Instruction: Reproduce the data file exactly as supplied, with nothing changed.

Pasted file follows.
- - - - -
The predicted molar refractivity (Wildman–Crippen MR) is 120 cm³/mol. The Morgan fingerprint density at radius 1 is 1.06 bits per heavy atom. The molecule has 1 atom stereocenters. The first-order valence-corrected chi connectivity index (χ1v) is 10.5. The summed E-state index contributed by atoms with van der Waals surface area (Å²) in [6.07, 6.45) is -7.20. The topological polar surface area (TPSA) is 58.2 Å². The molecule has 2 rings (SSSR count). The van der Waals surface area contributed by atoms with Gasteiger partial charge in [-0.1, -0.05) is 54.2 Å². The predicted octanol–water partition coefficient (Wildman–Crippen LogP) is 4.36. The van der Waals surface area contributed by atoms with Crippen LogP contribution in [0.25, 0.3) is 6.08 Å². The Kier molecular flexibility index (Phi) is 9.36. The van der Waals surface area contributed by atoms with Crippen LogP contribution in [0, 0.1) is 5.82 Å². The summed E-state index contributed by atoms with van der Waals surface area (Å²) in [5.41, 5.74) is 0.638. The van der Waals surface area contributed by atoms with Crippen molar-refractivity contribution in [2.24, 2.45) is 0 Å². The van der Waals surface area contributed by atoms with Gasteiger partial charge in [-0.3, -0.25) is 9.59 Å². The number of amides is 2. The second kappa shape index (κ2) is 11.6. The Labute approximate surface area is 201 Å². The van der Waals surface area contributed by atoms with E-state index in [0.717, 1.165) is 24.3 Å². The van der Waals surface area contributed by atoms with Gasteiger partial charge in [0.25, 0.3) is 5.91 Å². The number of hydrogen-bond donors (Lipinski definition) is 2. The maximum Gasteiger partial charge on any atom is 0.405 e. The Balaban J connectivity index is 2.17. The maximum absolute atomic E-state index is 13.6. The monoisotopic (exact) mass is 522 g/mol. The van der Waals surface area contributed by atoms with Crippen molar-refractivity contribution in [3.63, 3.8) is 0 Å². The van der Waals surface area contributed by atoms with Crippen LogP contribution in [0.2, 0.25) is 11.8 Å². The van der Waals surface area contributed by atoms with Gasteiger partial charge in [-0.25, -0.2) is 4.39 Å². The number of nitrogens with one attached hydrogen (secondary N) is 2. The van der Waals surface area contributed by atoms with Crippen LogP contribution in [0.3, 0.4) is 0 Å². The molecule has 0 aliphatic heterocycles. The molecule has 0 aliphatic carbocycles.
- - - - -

The predicted molar refractivity (Wildman–Crippen MR) is 120 cm³/mol. The Morgan fingerprint density at radius 1 is 1.06 bits per heavy atom. The molecule has 1 atom stereocenters. The first-order valence-corrected chi connectivity index (χ1v) is 10.5. The summed E-state index contributed by atoms with van der Waals surface area (Å²) in [6.07, 6.45) is -7.20. The topological polar surface area (TPSA) is 58.2 Å². The molecule has 2 rings (SSSR count). The van der Waals surface area contributed by atoms with Gasteiger partial charge in [-0.1, -0.05) is 54.2 Å². The predicted octanol–water partition coefficient (Wildman–Crippen LogP) is 4.36. The van der Waals surface area contributed by atoms with Crippen LogP contribution in [0.25, 0.3) is 6.08 Å². The Kier molecular flexibility index (Phi) is 9.36. The van der Waals surface area contributed by atoms with Crippen LogP contribution in [0, 0.1) is 5.82 Å². The summed E-state index contributed by atoms with van der Waals surface area (Å²) in [5.41, 5.74) is 0.638. The van der Waals surface area contributed by atoms with Crippen molar-refractivity contribution in [2.24, 2.45) is 0 Å². The van der Waals surface area contributed by atoms with Gasteiger partial charge in [-0.3, -0.25) is 9.59 Å². The number of amides is 2. The second kappa shape index (κ2) is 11.6. The Labute approximate surface area is 201 Å². The van der Waals surface area contributed by atoms with E-state index in [0.717, 1.165) is 24.3 Å². The van der Waals surface area contributed by atoms with Gasteiger partial charge in [0.25, 0.3) is 5.91 Å². The number of hydrogen-bond donors (Lipinski definition) is 2. The maximum Gasteiger partial charge on any atom is 0.405 e. The Balaban J connectivity index is 2.17. The maximum absolute atomic E-state index is 13.6. The monoisotopic (exact) mass is 522 g/mol. The van der Waals surface area contributed by atoms with Crippen molar-refractivity contribution in [3.63, 3.8) is 0 Å². The van der Waals surface area contributed by atoms with Crippen LogP contribution in [0.2, 0.25) is 11.8 Å². The van der Waals surface area contributed by atoms with Gasteiger partial charge in [-0.25, -0.2) is 4.39 Å². The number of nitrogens with one attached hydrogen (secondary N) is 2. The van der Waals surface area contributed by atoms with Crippen LogP contribution in [0.3, 0.4) is 0 Å². The molecule has 0 aliphatic heterocycles. The molecule has 0 aliphatic carbocycles.